Salma Hayek talks about violence against women, the gender gap in Hollywood and what she does to support change. A must read interview with a very strong female!

Movie stars like Jennifer Lawrence and Patricia Arquette declared war against Hollywood because of the lower salaries women receive compared to men. In your case… When did you realize, that as a female, you weren’t being treated equal to a man?

From the beginning, because just imagine, I came not only as a woman to Hollywood, but as a Mexican-Arab. This was 26 years ago, where people would laugh at me for having the dream of being able to work in Hollywood.

Salma Hayek Pinault & husband Francois-Henri Pinault at the 2016 LACMA Art+Film Gala at the Los Angeles County Museum of Art

Salma Hayek Pinault & husband Francois-Henri Pinault at the 2016 LACMA Art+Film Gala at the Los Angeles County Museum of Art. Photo: Featureflash Photo Agency

Who discriminates the most? The producers in Hollywood?

Everybody, in the acting school. I went to the Stella acting conservatory of drama. I was the only Mexican that was trying to go into work, except for Benicio del Toro, who is Puerto Rican, so he’s kind-of American and he’s a male, and nobody laughed at him. Me, they were laughing at me also in Mexico for the idea of me, Salma, trying to break into that market. Every single agent I was trying to get, the studios, every single person, it was a laughable concept.

What about in France?

Yes, it’s much better. 30-40% of movies are made by women. However, in the 70 years of Cannes, before Sofia Coppola, it only had one female that has been awarded the coveted Palm d’Ore and she got half of the Palm d’Ore, because she had to share it with Chinese men.

In the United States, 7% of movies are directed by women and that number goes even lower when you look at blockbusters.

I was going to say, “They’re all small budgets.”

Salma Hayek at the Nickelodeon

Salma Hayek at the Nickelodeon Dora the Explorer’s 10th Anniversary Press Conference held at the Nickelodeon Studios in Burbank on March 2, 2010. Photo: Tinseltown

Why do you think that is?

I think it’s ignorance. Overall, if I had to summarize this, it’s ignorance. They had not realized by now, we, women, are a great economic power and these people don’t understand that there’s a huge audience. We’ve been neglected for so long, they don’t even know what we want to watch. By the way, we don’t even know what we want to watch because there’s not been a lot. We always think of the other people we are watching the movie with. We always think of the other one first. Your family, the husband, the boyfriend, the girlfriend. I think it’s that Hollywood is not going to change, to treat women as equals. It’s business, but even the good guys are ignorant in the way that they have not capitalized on the female audience potential.. They are undermining us as an economic force, when, today, almost 80% of the decision makers of what movie to watch is a female. We are the ones who decide what to do with the money, what to pay. Now, women, we are independent, we all work, we all make money. We want to go out and have fun much more than before, and we are the greatest consumers in not only film but for fun, for everything, and they have not capitalized on that. It’s ignorance.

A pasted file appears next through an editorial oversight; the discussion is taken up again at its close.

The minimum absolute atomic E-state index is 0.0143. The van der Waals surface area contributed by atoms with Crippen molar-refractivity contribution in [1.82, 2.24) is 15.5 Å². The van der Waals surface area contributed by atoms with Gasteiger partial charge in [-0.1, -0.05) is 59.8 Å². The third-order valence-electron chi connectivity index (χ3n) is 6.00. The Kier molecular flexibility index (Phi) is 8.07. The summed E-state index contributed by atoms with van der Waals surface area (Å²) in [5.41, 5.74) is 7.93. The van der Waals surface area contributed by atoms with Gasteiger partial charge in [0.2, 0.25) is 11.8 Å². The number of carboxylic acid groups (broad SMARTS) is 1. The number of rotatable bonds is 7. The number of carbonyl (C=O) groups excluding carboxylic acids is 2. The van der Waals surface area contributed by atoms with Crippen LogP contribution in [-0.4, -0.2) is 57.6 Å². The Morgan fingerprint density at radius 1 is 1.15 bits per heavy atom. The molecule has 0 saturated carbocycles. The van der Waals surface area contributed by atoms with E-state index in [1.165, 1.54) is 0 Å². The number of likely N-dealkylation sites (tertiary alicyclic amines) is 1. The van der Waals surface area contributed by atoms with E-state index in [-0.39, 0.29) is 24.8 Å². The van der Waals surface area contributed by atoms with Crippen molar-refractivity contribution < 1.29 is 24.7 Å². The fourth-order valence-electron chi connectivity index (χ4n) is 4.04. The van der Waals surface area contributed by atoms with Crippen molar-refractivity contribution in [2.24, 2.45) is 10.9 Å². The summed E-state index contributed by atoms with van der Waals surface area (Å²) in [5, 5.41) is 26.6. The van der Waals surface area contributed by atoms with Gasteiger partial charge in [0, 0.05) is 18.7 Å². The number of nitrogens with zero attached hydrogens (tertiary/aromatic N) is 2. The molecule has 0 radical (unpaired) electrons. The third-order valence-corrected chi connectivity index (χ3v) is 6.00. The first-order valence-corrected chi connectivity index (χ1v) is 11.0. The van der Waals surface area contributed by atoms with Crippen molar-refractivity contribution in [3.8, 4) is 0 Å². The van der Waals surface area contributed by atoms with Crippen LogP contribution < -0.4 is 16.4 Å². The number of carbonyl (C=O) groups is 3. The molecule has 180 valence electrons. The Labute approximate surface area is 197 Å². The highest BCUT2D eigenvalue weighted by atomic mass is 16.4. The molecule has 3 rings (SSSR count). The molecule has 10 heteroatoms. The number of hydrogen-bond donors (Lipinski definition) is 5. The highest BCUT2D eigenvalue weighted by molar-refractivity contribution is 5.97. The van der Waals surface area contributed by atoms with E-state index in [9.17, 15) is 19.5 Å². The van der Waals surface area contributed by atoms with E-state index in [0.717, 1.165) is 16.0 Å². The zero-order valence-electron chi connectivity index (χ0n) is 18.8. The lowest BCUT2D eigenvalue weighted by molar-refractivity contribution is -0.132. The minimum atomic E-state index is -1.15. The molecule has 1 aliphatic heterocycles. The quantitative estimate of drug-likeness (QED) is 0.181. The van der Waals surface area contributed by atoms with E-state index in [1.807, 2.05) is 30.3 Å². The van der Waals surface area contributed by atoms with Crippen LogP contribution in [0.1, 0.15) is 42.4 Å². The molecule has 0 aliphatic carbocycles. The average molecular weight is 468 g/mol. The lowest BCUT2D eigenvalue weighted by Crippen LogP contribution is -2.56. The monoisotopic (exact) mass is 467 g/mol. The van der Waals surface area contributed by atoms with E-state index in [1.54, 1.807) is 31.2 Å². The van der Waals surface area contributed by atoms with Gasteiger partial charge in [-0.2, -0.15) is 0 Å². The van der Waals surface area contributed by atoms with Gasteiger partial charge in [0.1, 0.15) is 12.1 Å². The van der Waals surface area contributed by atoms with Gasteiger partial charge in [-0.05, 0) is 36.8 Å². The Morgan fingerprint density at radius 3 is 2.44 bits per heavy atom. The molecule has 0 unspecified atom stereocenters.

Do you feel executives are listening to these requests?

Yes, the executives are listening, like they’re always listening… to the money. They always listen to the money. They are very interested in this. I think they are beginning to realize and now they are in a panic. “There are no females. There’s not that many!” No, because you have not supported the industry and they are now desperate. They have not been trained. Now they’re desperate to find. They are still a little bit lost. They don’t know exactly what or how to get to them, but now they are desperate.

Antonio Banderas and Salma Hayek arriving at the “Puss In Boots”

Antonio Banderas and Salma Hayek arriving at the “Puss In Boots” Premiere at the Ritz Hotel Moscow on July 16, 2011 in Moscow, Russia. Photo: magicinfoto

Have you felt a change during your career? Have you felt like the roles have changed or your offers have changed or the conversation has led to an improvement in your career?

Maybe, I think the roles are going to take a little longer, because this is very recent, but yet, it has changed for everybody. I do think they are more open to listen when you have a project. They are actually hoping that you are a good director. I do think it has changed, but we’re still very far away from the ideal. I’ve also have noticed that in Cannes, there were more female directors, in the last couple of years, in the various categories.

If there was a film entirely made and directed by women in which you were approached to star, would you do that?

Absolutely, but not because they are women, but because they are good. This is very important. We don’t want charity. We want the potential. I wouldn’t be respectful to women if I only hired them because they are women. Then it’s like spoiling. You have to earn the position. We do have the means to earn it and to be brilliant.

Do you think that Hollywood ignores certain women stories in our world, like the real violence against women, for example?

I think that one of the biggest problems is that sometimes, when violence goes on for a long time, it becomes accepted as normality. Culturally, there’s always violence in different ways or forms but people don’t see it happening. A lot of us think of places where it’s very obvious that women are going through very violent situations and it’s in another country.

It’s far away, but then, for so many years, it wasn’t talked about. We make less money, even if we have the same qualifications. On many occasions, even with more qualifications than a man, but they don’t even think of this as violence, because it’s the norm. I think it’s very important that we, are talking about it, now, because it brings alive the possibility of changing the accepted status quo.